Now not many people, apart from the author him- or herself, are that interested in attempts to police interpretations of recent critical or theoretical works. If policing my intentions were all that is at issue here, I could stop now, recommend that everyone give a boost to my fairly meagre royalties by buying the book mentioned above, and read what I really say. There are, though, symptomatic misinterpretations—what one can regard as a form of ‘ideology’—that transcend the particular local nature of a debate. The nature of these misinterpretations allows us to see how a blindness to key aspects of an issue is an index both of deeper theoretical difficulties and of social contradictions that are manifest in those difficulties. On the Left the locus classicus of many such difficulties has been the relationship between aesthetics and ideology. The initial point in the present case is that Beech and Roberts’s idea—which they share with many on the contemporary Left—that there is a necessary incompatibility between a defence both of a notion of ‘aesthetic autonomy’ (and the concomitant defence of great ‘bourgeois art’) and of the importance of self-consciousness for vital issues in philosophy, and attention to ‘the body’ and its ‘pleasures’ could only occur to academic theorists. It occurs, of course, particularly to those who want to show they are in touch with ‘the world’ and are therefore not weedy academic aesthetes, but engaged sexual, social and political animals. The other obvious point is that such claims are based on a characteristic failure to take stubborn philosophical issues seriously, in a manner which has dogged theorists on the Left at least since Marx’s worst attempts simply to dismiss inconvenient philosophical rivals. The ‘revenge of the aesthetic’ supposedly propagated by Jay Bernstein, Terry Eagleton and myself, which Beech and Roberts see as a reaction to the widespread dismissal of aesthetics in post-war European Marxism, is a much more complex and difficult phenomenon than they make it. It is therefore important not just to end up going down the same road of cultural politics once again from a slightly different direction.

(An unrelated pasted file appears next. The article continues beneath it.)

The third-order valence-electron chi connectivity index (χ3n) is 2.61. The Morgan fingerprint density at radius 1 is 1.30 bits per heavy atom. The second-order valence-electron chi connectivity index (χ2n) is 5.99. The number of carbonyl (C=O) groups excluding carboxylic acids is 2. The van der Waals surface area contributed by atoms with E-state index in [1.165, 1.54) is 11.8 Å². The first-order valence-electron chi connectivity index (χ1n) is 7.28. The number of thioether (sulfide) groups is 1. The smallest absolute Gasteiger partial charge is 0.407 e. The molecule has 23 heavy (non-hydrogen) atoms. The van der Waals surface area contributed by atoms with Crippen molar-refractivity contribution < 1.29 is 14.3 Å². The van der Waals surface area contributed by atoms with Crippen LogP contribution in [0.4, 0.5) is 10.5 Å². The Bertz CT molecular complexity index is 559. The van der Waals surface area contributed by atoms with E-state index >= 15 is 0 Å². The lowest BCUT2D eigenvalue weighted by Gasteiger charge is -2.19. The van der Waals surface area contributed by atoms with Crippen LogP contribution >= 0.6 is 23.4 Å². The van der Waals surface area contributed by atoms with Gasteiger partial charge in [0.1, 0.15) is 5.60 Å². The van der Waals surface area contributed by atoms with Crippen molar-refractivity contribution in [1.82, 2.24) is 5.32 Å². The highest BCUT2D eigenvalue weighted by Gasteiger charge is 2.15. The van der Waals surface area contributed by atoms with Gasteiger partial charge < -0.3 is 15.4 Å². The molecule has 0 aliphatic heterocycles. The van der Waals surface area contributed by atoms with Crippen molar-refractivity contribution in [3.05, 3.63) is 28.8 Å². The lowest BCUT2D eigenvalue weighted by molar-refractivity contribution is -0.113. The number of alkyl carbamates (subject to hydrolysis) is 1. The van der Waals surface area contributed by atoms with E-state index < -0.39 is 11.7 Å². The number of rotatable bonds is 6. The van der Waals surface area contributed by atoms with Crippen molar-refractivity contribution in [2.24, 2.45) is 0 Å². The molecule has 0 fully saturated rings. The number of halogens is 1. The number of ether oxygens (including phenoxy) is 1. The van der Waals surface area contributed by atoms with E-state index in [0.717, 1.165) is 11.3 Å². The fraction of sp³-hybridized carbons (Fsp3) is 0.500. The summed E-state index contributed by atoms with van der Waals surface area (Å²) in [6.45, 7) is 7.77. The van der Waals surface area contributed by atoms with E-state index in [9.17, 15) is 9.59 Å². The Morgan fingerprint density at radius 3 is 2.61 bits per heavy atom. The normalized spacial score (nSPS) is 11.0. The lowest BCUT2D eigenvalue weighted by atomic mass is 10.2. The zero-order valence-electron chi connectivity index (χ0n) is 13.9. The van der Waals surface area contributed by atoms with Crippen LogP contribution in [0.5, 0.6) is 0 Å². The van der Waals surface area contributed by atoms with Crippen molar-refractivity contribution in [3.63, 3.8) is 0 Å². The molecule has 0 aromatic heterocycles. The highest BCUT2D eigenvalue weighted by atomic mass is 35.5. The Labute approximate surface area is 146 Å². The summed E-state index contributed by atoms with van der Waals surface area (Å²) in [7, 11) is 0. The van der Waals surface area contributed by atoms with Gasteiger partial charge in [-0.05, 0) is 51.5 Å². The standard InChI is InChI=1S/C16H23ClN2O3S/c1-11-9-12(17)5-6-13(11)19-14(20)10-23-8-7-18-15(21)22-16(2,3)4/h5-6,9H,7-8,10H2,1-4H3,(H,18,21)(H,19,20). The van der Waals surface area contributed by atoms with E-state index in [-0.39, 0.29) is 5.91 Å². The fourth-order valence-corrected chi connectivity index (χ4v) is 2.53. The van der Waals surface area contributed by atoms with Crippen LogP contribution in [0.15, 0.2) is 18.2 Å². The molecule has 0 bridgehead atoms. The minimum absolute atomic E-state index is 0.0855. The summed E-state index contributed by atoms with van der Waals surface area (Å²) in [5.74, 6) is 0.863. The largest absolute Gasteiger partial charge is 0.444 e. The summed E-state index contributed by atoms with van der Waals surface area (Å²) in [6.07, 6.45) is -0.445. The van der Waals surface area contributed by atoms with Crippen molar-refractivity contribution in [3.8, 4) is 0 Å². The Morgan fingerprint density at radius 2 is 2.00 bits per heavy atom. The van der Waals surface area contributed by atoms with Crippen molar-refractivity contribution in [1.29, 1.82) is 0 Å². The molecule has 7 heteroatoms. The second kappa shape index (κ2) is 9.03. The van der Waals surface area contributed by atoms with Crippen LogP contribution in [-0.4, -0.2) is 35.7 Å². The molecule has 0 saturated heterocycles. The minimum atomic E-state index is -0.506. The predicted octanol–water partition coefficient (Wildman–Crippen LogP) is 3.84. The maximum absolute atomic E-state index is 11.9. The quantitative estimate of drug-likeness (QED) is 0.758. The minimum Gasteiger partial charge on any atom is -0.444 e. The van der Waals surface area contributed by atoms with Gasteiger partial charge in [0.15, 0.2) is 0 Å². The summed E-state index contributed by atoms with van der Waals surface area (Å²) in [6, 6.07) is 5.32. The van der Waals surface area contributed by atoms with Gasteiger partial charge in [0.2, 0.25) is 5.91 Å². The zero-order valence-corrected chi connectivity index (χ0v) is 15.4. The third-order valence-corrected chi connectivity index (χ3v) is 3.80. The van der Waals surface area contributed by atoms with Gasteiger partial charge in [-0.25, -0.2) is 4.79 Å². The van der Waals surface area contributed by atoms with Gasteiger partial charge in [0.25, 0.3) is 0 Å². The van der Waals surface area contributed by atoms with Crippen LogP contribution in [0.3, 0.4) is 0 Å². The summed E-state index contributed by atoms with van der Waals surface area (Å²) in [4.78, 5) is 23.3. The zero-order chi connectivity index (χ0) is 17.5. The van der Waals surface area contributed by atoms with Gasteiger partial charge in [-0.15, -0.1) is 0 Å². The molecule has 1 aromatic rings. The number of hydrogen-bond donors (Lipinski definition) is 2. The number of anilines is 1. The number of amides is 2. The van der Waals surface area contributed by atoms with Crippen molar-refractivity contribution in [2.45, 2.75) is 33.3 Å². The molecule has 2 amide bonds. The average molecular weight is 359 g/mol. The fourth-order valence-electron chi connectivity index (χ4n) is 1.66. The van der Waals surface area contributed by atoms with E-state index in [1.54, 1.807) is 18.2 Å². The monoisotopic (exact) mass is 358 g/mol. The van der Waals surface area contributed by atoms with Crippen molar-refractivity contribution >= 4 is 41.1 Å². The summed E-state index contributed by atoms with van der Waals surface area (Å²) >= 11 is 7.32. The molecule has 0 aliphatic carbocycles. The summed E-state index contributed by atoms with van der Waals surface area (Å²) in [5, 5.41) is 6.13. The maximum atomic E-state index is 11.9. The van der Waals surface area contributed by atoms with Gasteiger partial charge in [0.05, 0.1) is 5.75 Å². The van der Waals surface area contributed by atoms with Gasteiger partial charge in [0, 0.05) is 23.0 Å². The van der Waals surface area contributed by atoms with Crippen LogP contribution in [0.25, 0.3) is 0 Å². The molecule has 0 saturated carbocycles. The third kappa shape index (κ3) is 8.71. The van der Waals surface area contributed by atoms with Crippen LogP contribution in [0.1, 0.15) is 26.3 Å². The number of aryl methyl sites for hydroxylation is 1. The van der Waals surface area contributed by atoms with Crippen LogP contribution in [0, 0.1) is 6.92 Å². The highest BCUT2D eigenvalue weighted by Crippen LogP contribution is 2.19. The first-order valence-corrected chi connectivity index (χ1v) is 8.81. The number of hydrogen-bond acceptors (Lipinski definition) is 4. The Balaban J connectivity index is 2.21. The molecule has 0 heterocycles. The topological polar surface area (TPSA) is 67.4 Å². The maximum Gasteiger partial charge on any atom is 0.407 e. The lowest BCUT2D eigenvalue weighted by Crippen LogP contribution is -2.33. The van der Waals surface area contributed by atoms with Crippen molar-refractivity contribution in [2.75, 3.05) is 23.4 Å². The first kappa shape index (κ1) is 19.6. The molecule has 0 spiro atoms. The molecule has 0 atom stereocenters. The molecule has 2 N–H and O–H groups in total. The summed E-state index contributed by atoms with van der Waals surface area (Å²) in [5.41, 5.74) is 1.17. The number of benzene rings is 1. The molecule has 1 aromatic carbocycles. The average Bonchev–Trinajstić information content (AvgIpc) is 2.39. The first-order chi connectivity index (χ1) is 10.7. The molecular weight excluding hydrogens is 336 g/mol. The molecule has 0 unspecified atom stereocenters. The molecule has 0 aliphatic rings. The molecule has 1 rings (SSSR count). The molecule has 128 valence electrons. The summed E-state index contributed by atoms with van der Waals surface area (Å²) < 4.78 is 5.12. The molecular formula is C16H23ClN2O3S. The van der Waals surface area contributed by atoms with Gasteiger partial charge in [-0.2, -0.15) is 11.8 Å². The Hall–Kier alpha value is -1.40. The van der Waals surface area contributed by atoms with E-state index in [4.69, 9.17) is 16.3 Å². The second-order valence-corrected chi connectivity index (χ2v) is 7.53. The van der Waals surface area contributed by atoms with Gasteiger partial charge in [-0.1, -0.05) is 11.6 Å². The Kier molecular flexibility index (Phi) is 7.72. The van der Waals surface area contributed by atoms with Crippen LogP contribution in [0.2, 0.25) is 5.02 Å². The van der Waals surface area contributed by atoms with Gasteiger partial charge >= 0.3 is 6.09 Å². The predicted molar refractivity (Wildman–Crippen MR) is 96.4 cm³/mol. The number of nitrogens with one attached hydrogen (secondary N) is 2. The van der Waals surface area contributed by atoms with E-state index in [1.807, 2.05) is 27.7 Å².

So what is it about ‘Mahler and Chardonnay’ that is so important? The whole thing presumably sounds rather like the worst end of the ‘commodification’ of culture present in aspects of Classic fm, which relies on the wine-drinking consumerism of an affluent audience to generate a viable commercial enterprise. But none of these issues are actually that simple. On the one hand, for example, Classic fm and the like would not be heard dead broadcasting a whole Mahler symphony, let alone one in a slightly dodgy old live recording, and, on the other, wine presumably comes for Beech and Roberts under the ‘voluptuous contingencies, activities and delights’ that we aesthetes—for whom ‘the body’ is supposedly mere ‘sensuous particularity’—exclude in the name of higher non-bodily truths. ‘Culture’ is, of course, a pretty diverse phenomenon, and it is one which the Left has regularly failed to come to appropriate terms with, in a variety of symptomatic ways. This fact was, along with a deep suspicion of the main Nietzsche- and Heidegger-influenced assumptions of post-structuralism, part of what led to my book on aesthetics and subjectivity. The real question, though, is which aesthetics, and which subjectivity, and that is why I think I ought to reply to Beech and Roberts. I am aware in doing so that Beech and Roberts’s predominant concern is with the world of the contemporary visual arts, particularly in this country, but, given that this does not prevent them making points about much broader questions of modern aesthetic theory, there seems no reason not to engage with these broader questions in order to arrive at a different assessment of key problems in contemporary culture.